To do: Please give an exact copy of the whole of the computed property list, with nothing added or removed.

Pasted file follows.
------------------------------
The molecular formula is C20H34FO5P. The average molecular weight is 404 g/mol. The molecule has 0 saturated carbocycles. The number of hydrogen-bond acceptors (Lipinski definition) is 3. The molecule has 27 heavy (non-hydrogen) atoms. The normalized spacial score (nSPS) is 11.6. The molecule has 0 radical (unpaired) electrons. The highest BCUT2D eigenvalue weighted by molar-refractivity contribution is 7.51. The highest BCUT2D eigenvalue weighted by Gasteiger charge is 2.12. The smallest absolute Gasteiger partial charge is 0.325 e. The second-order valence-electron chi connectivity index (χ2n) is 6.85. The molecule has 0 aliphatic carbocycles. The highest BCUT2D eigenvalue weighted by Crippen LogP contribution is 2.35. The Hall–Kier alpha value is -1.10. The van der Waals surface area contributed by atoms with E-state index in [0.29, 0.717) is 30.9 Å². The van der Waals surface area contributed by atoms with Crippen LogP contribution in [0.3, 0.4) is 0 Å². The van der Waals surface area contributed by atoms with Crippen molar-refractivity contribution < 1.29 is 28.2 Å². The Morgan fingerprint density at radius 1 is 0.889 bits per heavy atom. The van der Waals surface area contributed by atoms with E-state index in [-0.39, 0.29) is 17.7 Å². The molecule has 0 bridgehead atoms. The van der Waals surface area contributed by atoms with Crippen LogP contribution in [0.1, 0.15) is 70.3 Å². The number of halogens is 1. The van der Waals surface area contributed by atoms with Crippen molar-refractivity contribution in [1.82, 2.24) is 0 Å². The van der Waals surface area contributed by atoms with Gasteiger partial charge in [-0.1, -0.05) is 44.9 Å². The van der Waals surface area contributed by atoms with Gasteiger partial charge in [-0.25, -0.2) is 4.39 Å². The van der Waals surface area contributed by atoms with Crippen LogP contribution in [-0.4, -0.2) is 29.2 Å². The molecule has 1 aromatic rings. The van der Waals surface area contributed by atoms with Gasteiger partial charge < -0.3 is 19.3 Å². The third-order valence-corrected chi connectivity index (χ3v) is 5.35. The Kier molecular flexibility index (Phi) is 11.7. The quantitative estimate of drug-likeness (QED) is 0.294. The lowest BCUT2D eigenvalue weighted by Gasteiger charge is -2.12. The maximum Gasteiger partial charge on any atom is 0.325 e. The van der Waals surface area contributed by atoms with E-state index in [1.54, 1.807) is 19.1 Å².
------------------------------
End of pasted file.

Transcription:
The molecular formula is C20H34FO5P. The average molecular weight is 404 g/mol. The molecule has 0 saturated carbocycles. The number of hydrogen-bond acceptors (Lipinski definition) is 3. The molecule has 27 heavy (non-hydrogen) atoms. The normalized spacial score (nSPS) is 11.6. The molecule has 0 radical (unpaired) electrons. The highest BCUT2D eigenvalue weighted by molar-refractivity contribution is 7.51. The highest BCUT2D eigenvalue weighted by Gasteiger charge is 2.12. The smallest absolute Gasteiger partial charge is 0.325 e. The second-order valence-electron chi connectivity index (χ2n) is 6.85. The molecule has 0 aliphatic carbocycles. The highest BCUT2D eigenvalue weighted by Crippen LogP contribution is 2.35. The Hall–Kier alpha value is -1.10. The van der Waals surface area contributed by atoms with E-state index in [0.29, 0.717) is 30.9 Å². The van der Waals surface area contributed by atoms with Crippen LogP contribution in [0.3, 0.4) is 0 Å². The van der Waals surface area contributed by atoms with Crippen molar-refractivity contribution < 1.29 is 28.2 Å². The Morgan fingerprint density at radius 1 is 0.889 bits per heavy atom. The van der Waals surface area contributed by atoms with E-state index in [-0.39, 0.29) is 17.7 Å². The molecule has 0 bridgehead atoms. The van der Waals surface area contributed by atoms with Crippen LogP contribution in [0.1, 0.15) is 70.3 Å². The number of halogens is 1. The van der Waals surface area contributed by atoms with Crippen molar-refractivity contribution in [1.82, 2.24) is 0 Å². The van der Waals surface area contributed by atoms with Gasteiger partial charge in [-0.1, -0.05) is 44.9 Å². The van der Waals surface area contributed by atoms with Gasteiger partial charge in [-0.25, -0.2) is 4.39 Å². The van der Waals surface area contributed by atoms with Crippen LogP contribution in [-0.4, -0.2) is 29.2 Å². The molecule has 1 aromatic rings. The van der Waals surface area contributed by atoms with Gasteiger partial charge < -0.3 is 19.3 Å². The third-order valence-corrected chi connectivity index (χ3v) is 5.35. The Kier molecular flexibility index (Phi) is 11.7. The quantitative estimate of drug-likeness (QED) is 0.294. The lowest BCUT2D eigenvalue weighted by Gasteiger charge is -2.12. The maximum Gasteiger partial charge on any atom is 0.325 e. The van der Waals surface area contributed by atoms with E-state index in [1.54, 1.807) is 19.1 Å².